Hayley, the fans best know you as Peggy Carter from the ‘Marvel’ films. You have starred in ‘Captain America’ and ‘Avengers’. How has this franchise and this role impacted and defined your career?

Whatever I did as Peggy Carter was what was required and asked of me at the time. I’m always applying the same principles as an actor, which is to commit to something and to create an emotional truth. When you’re younger and you don’t have as much opportunity to make choices, you’re feeling gratitude to get a job.

I would never have thought of doing anything that would last as long, which has naturally happened from Marvel. It’s a lovely thing to see that obviously. The role has touched a lot of people and they really liked her. It’s a lovely thing to think she’s had a positive impact on people and that her value system is something that has had a heartfelt contribution to the Marvel world, the superhero world of it. But I’m not attached to the response or the fame or the celebrity culture of it all. That’s not what has ever driven me. I’ve loved aspects of every role I’ve played, they are like my babies.


What kind of roles and projects are you looking for, when being approached with scripts by directors?

The first thing is the chemistry of the filmmakers involved. If I have really good chemistry with a writer or a director, that goes a long way because you are working in an intense environment for a limited amount of time, for a common goal, and there are so many factors involved that are not within your control. So I think the first thing is that I feel that we can collaborate together in a way that feels like it is in alignment with either my values or my process. And equally, is there something that I could feel I could contribute to their process too.

Beyond that, there can be so many different reasons. There might be a thing of going “Oh my God, that means I get to have scenes with this actor and I love them”. Or “Oh my gosh, I love the language of this story as a whole, not just the character that I’m playing, but the whole world of it”. Watching an episode of ‘Black Mirror’ when it first came out, I was like “I have to be in that”. Reaching out to Charlie Brooker directly and then him writing the episode that I did, it had come from something that I’ve deeply connected to. And that is not a strategic game in terms of trying to get somewhere, it’s more of feeling this is something that I can commit to wholeheartedly and something that I can do that I haven’t done before that I could challenge myself with.

As I get older, I think I’m definitely more conscious of is this something I want to put out into the world and what is the message of the overall film. Particularly when you’re still up and coming or establishing yourself, there’s not so many choices. Sometimes I took jobs because I absolutely had to make a living. It didn’t tick all the boxes, but I’ve had a really good reason to do it. And there’s no shame for me in having chosen to do things because I needed to. There’s dignity in work for the sake of work. And then hopefully as you carry on, you can be a bit more discerning about the choices that you make. You can learn from mistakes, like that kind of story wasn’t quite an alignment with my values or I don’t really want to be associated with the kind of story that might feel like it punishes the audience in some way or becomes too bleak. That’s not the kind of film I love or want to watch. I want something that feels like I can emotionally connect to it on a very human level.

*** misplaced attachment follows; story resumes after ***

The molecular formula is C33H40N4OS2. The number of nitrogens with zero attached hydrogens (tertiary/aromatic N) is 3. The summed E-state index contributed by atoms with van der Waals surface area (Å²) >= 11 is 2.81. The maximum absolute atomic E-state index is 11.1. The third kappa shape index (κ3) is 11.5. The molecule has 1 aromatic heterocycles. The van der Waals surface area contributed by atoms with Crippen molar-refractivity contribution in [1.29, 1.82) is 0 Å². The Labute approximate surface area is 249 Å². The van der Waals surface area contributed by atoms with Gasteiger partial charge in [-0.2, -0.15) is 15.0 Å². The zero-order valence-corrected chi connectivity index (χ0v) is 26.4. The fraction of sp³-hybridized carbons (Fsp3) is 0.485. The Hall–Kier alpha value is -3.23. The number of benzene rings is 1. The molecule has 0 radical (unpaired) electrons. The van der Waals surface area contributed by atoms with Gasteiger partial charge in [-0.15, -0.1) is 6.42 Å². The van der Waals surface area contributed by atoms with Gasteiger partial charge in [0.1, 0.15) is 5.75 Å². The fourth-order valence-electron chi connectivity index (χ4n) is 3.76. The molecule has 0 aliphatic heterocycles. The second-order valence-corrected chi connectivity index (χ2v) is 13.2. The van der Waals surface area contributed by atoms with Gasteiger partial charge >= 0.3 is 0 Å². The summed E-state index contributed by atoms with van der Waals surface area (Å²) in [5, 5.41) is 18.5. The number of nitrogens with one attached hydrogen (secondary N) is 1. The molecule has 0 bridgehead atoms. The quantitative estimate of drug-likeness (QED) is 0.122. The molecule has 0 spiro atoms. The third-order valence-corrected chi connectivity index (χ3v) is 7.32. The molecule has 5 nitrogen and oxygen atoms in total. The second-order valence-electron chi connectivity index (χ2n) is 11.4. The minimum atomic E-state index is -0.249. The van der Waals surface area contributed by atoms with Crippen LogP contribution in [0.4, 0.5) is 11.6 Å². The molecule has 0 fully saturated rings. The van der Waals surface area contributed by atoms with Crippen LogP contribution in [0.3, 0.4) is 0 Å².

The other word for me that comes up time and time again is variety. I’ve done so many different types of things. I could have gone off and tried to do just big rom-coms if I felt like that’s where the excitement is, or just do franchises. But I have done such a variety of things because I’m interested in a variety of things and it keeps me curious and stimulated. I want to develop in my craft.


Besides ‘Mission: Impossible – Dead Reckoning’, what other projects we’ll be seeing you in soon?

I wish I could tell you that there are any, but I’ve been doing ‘Mission: Impossible’ now for four years and I’m halfway through the eight installment, which takes me to filming still next year. I have not been available, so there’s been no opportunity to pursue other projects. I’ve also been feeling very invisible in some ways because we are off making this extraordinary thing, which is years in the making and so the industry doesn’t see me cause I’m off filming. There’s so much I want to do.

At the moment, four years might seem like it is a very long period of time and when the film comes out, people understand why it takes so long. There’s no way I could have even imagined filming something else in the meantime.

interview by JANA LETONJA @janaletonja

talent HAYLEY ATWELL @wellhayley

photography JuanKR @juankr_

stylingCATERINAOSPINA @cateoniwiki

makeupVALERIAFERREIRA @valeriaferreiramakeup

hairHALLEYBRISKER @halleybrisker

styling assistantsMARTAJIMENO & MARGOT KOPPE @martajimeno.__ @margot_koppe


videographer DANIEL BAILEY @danieltsbailey

editor TIMI LETONJA @timiletonja

cover design ARTHUR ROELOFFZEN @arthurroeloffzen